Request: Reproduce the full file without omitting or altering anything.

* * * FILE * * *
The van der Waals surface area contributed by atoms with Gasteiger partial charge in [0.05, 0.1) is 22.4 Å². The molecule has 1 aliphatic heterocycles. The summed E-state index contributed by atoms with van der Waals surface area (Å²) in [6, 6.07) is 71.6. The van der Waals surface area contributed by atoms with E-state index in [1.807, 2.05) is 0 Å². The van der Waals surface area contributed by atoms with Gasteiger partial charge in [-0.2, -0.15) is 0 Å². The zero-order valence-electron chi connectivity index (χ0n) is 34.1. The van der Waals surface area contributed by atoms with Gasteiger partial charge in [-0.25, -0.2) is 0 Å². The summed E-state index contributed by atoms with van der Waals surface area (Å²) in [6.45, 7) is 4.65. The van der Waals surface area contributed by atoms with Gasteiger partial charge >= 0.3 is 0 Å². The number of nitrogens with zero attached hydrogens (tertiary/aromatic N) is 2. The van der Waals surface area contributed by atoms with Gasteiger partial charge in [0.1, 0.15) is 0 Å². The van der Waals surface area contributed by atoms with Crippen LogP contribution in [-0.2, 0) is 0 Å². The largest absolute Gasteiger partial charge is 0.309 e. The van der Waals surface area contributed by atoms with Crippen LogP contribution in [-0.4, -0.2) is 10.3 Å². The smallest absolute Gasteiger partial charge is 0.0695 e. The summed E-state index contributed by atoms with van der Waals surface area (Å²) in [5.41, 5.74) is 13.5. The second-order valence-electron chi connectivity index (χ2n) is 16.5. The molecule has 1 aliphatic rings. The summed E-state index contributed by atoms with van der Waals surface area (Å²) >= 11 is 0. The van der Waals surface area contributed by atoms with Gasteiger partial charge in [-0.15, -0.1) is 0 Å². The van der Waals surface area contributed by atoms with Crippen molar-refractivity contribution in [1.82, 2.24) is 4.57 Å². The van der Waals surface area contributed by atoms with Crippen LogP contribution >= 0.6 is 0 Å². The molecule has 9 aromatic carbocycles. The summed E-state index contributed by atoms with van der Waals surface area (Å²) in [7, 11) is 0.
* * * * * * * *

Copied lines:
The van der Waals surface area contributed by atoms with Gasteiger partial charge in [0.05, 0.1) is 22.4 Å². The molecule has 1 aliphatic heterocycles. The summed E-state index contributed by atoms with van der Waals surface area (Å²) in [6, 6.07) is 71.6. The van der Waals surface area contributed by atoms with E-state index in [1.807, 2.05) is 0 Å². The van der Waals surface area contributed by atoms with Gasteiger partial charge in [-0.2, -0.15) is 0 Å². The zero-order valence-electron chi connectivity index (χ0n) is 34.1. The van der Waals surface area contributed by atoms with Gasteiger partial charge in [-0.25, -0.2) is 0 Å². The summed E-state index contributed by atoms with van der Waals surface area (Å²) in [6.45, 7) is 4.65. The van der Waals surface area contributed by atoms with Gasteiger partial charge >= 0.3 is 0 Å². The number of nitrogens with zero attached hydrogens (tertiary/aromatic N) is 2. The van der Waals surface area contributed by atoms with Gasteiger partial charge in [0.1, 0.15) is 0 Å². The van der Waals surface area contributed by atoms with Crippen LogP contribution in [-0.2, 0) is 0 Å². The largest absolute Gasteiger partial charge is 0.309 e. The van der Waals surface area contributed by atoms with Crippen LogP contribution in [-0.4, -0.2) is 10.3 Å². The smallest absolute Gasteiger partial charge is 0.0695 e. The summed E-state index contributed by atoms with van der Waals surface area (Å²) in [5.41, 5.74) is 13.5. The second-order valence-electron chi connectivity index (χ2n) is 16.5. The molecule has 1 aliphatic rings. The summed E-state index contributed by atoms with van der Waals surface area (Å²) >= 11 is 0. The van der Waals surface area contributed by atoms with Gasteiger partial charge in [-0.15, -0.1) is 0 Å². The van der Waals surface area contributed by atoms with Crippen molar-refractivity contribution in [1.82, 2.24) is 4.57 Å². The van der Waals surface area contributed by atoms with Crippen LogP contribution >= 0.6 is 0 Å². The molecule has 9 aromatic carbocycles. The summed E-state index contributed by atoms with van der Waals surface area (Å²) in [7, 11) is 0.